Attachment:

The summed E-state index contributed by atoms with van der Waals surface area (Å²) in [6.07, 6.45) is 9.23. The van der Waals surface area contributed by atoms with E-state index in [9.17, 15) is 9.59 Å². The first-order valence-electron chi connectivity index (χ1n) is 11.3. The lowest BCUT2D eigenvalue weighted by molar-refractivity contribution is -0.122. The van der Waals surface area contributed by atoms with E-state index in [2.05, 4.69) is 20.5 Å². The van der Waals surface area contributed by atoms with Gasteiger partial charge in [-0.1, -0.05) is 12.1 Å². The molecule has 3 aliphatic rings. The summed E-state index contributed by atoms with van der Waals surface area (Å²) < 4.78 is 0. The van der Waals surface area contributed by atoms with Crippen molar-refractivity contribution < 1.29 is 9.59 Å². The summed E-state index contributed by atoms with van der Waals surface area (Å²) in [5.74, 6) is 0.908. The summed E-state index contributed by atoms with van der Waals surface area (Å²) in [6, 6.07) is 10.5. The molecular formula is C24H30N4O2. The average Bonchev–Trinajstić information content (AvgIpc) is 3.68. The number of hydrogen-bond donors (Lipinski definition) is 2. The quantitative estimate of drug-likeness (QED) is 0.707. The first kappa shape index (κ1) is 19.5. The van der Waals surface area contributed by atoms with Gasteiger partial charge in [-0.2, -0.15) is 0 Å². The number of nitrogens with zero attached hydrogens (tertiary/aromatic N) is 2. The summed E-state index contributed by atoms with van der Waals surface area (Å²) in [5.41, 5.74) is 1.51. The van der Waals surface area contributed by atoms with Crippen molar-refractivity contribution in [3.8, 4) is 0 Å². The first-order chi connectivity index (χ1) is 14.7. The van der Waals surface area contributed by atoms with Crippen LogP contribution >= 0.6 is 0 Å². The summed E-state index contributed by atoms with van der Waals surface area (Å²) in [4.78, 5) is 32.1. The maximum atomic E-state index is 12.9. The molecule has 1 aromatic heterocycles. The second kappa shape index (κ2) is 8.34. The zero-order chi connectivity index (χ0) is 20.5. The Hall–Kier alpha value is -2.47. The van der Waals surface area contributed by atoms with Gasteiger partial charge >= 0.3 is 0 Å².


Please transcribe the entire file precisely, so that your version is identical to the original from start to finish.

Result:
The summed E-state index contributed by atoms with van der Waals surface area (Å²) in [6.07, 6.45) is 9.23. The van der Waals surface area contributed by atoms with E-state index in [9.17, 15) is 9.59 Å². The first-order valence-electron chi connectivity index (χ1n) is 11.3. The lowest BCUT2D eigenvalue weighted by molar-refractivity contribution is -0.122. The van der Waals surface area contributed by atoms with E-state index in [2.05, 4.69) is 20.5 Å². The van der Waals surface area contributed by atoms with Gasteiger partial charge in [-0.1, -0.05) is 12.1 Å². The molecule has 3 aliphatic rings. The summed E-state index contributed by atoms with van der Waals surface area (Å²) < 4.78 is 0. The van der Waals surface area contributed by atoms with Crippen molar-refractivity contribution < 1.29 is 9.59 Å². The summed E-state index contributed by atoms with van der Waals surface area (Å²) in [5.74, 6) is 0.908. The summed E-state index contributed by atoms with van der Waals surface area (Å²) in [6, 6.07) is 10.5. The molecular formula is C24H30N4O2. The average Bonchev–Trinajstić information content (AvgIpc) is 3.68. The number of hydrogen-bond donors (Lipinski definition) is 2. The quantitative estimate of drug-likeness (QED) is 0.707. The first kappa shape index (κ1) is 19.5. The van der Waals surface area contributed by atoms with Gasteiger partial charge in [-0.2, -0.15) is 0 Å². The number of nitrogens with zero attached hydrogens (tertiary/aromatic N) is 2. The summed E-state index contributed by atoms with van der Waals surface area (Å²) in [5.41, 5.74) is 1.51. The van der Waals surface area contributed by atoms with Crippen molar-refractivity contribution in [3.8, 4) is 0 Å². The first-order chi connectivity index (χ1) is 14.7. The van der Waals surface area contributed by atoms with Crippen LogP contribution >= 0.6 is 0 Å². The summed E-state index contributed by atoms with van der Waals surface area (Å²) in [4.78, 5) is 32.1. The maximum atomic E-state index is 12.9. The molecule has 1 aromatic heterocycles. The second kappa shape index (κ2) is 8.34. The zero-order chi connectivity index (χ0) is 20.5. The Hall–Kier alpha value is -2.47. The van der Waals surface area contributed by atoms with Gasteiger partial charge >= 0.3 is 0 Å².